William of Tyre's account of the establishment of the medieval convent of Bethany records the double motivation for its founding by Queen Melisende in 1138: " provide for the healing of her own soul and those of her parents as also for the salvation of her husband and children" but in addition, to provide a fitting position for her younger sister Iveta. Until then, Iveta had been a nun in the convent of St Anne in Jerusalem. William writes that: "...she [Melisende] felt that it was unfitting that a king's daughter should be subject to the authority of a mother superior, like an ordinary person."* Bethany was a solution, and in order to obtain possession of it, as it was then in the hands of the canons of the Holy Sepulchre, King Fulk gave them in its place another property that was also an important pilgrimage site - Tekoah (Thecua), south-east of Bethlehem. Tekoah had long been identified as the birthplace of the prophet Amos, and the location of his tomb, and was indeed linked with the traditions of Habakkuk and the Massacre of the Innocents. Its prestige had expanded in the Middle Ages, and an early twelfth century writer, the abbot Daniel of Kiev, located here the church of the Holy Prophets containing the tombs not only of Amos and Habakkuk, but also Nahum, Michah, Ezekiah, Abdias, Zachariah, Ezekiel, Ismael, Saviel, Baruch and Hosea. Such an impressive convocation of holy individuals would certainly have made the exchange more palatable for the canons, although Tekoah no doubt received less pilgrimage that Bethany, which was not only on the pilgrimage route to the place of Baptism on the Jordan River, but also on that of the Palm Sunday procession, Bethany being the place from which Jesus began his entry into Jerusalem.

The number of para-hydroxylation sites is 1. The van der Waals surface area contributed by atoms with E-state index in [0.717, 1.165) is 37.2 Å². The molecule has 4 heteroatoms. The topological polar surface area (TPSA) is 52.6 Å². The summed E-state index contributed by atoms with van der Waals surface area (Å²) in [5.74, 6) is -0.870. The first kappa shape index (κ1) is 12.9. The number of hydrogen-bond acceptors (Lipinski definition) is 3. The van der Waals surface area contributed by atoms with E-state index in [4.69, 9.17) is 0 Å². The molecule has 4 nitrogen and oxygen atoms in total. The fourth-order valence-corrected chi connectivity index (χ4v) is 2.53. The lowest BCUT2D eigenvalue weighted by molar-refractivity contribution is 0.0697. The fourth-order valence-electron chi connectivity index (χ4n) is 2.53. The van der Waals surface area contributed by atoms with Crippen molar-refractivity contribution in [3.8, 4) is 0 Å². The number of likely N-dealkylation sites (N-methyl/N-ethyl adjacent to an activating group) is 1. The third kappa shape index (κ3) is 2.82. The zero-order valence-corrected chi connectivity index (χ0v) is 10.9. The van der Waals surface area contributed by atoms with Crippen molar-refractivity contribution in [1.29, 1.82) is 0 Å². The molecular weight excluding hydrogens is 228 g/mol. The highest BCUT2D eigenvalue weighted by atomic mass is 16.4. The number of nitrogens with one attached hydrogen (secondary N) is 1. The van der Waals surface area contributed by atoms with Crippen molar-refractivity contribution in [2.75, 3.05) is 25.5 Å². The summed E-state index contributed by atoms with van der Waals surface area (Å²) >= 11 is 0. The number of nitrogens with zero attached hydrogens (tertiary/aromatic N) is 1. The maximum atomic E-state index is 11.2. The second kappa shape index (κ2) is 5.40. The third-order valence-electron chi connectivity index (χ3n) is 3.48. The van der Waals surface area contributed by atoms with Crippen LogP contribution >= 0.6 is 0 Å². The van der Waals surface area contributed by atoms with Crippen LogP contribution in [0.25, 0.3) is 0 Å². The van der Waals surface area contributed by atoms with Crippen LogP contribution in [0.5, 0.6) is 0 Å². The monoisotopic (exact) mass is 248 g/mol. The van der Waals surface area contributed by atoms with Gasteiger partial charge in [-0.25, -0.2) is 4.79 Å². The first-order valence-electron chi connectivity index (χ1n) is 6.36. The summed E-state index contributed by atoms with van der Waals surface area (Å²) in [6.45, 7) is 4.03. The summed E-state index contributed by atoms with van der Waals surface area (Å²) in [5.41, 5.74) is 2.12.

For all its religious esteem, Bethany was a problematic site. It was located at the edge of the wilderness, in the borderland where it was exposed to Moslem incursions. To diminish this danger, in 1144 Melisende, who had built a new church over the tomb of Lazarus along with a cloister and conventual buildings, added the massive tower with four-metre-thick walls that has over the centuries been the most prominent visual component of the ruins at Bethany. It appears in every drawing and photograph through the centuries, and even today, overshadowed by unattractive apartment blocks, it remains a powerful image, and a reminder of threats more ancient than those that have kept me away.

*William of Tyre, Chronicon 15.26, English trans. Emily A. Babcock and A.C. Krey, A History of Deeds Done Beyond the Sea, New York, 1943, pp. 132-33.